Monthly Archives: October 2012

Longer (Vs. Shorter) Interactions With Attendings Are Preferable

Third year medical students in traditional block and year-long longitudinal clerkships were interviewed about successful and unsuccessful relationships with their teachers.  In both groups, longer interactions (days to weeks for block students, year-long for longitudinal students) were viewed as more … Continue reading

Posted in Undergraduate Medical Education | Tagged ,

Do Residents Like Evaluating Their Attendings?

The quick answer is no – they find it time-consuming and wonder whether it is worth it.  Residents felt it was most important that they provide feedback on attendings perceived as either much better or much worse than average. Some … Continue reading

Posted in Graduate Medical Education | Tagged ,

Residents Reflect On Their Errors

Forty-one medical residents analyzed diagnostic errors made on their patients. Common contributors were: holding onto a diagnosis made early in the course, coming easily to mind, or presented by other providers; over-reliance on authority figures or consultants; personal reactions to … Continue reading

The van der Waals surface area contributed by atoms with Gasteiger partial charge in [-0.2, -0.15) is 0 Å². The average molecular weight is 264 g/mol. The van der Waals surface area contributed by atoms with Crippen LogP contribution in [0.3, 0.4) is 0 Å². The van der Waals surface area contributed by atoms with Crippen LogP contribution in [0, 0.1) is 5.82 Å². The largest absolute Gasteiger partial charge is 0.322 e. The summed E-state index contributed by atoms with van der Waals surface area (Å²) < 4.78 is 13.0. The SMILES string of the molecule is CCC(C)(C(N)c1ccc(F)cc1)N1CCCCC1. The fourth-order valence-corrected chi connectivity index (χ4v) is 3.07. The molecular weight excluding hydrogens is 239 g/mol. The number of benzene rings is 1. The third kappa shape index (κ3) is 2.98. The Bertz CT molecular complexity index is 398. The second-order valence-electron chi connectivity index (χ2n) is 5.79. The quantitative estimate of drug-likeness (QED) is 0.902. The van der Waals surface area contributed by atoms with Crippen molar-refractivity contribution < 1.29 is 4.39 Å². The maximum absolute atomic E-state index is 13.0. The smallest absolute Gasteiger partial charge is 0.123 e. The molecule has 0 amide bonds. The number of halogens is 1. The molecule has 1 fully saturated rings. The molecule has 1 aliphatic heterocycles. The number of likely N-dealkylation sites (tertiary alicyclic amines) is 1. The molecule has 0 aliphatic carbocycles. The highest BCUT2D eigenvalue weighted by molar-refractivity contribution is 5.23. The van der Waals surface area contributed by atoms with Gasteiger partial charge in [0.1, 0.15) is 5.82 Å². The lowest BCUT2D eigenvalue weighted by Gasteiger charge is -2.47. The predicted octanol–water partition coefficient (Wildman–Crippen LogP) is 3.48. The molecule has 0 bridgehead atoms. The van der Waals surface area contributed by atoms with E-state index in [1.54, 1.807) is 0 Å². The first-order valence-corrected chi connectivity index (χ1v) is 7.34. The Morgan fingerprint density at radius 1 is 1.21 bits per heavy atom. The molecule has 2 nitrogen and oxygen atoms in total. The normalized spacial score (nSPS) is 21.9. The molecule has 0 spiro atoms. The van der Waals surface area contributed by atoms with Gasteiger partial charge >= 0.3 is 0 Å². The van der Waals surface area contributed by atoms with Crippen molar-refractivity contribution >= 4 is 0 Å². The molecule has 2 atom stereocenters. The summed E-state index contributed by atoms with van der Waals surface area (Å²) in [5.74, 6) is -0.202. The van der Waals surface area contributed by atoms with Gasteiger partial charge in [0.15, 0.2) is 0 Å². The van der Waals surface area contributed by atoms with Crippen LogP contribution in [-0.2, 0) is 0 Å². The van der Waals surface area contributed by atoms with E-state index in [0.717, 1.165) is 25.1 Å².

Posted in Graduate Medical Education | Tagged ,

Can Residents Be Taught To Be Empathetic? Yes!

In a randomized trial of three 1-hour sessions for residents in multiple specialties, patients of residents randomized to training graded their doctors better at “showing care and compassion” than patients of those who were not.  Training focused on the neurobiology … Continue reading

Posted in Graduate Medical Education | Tagged ,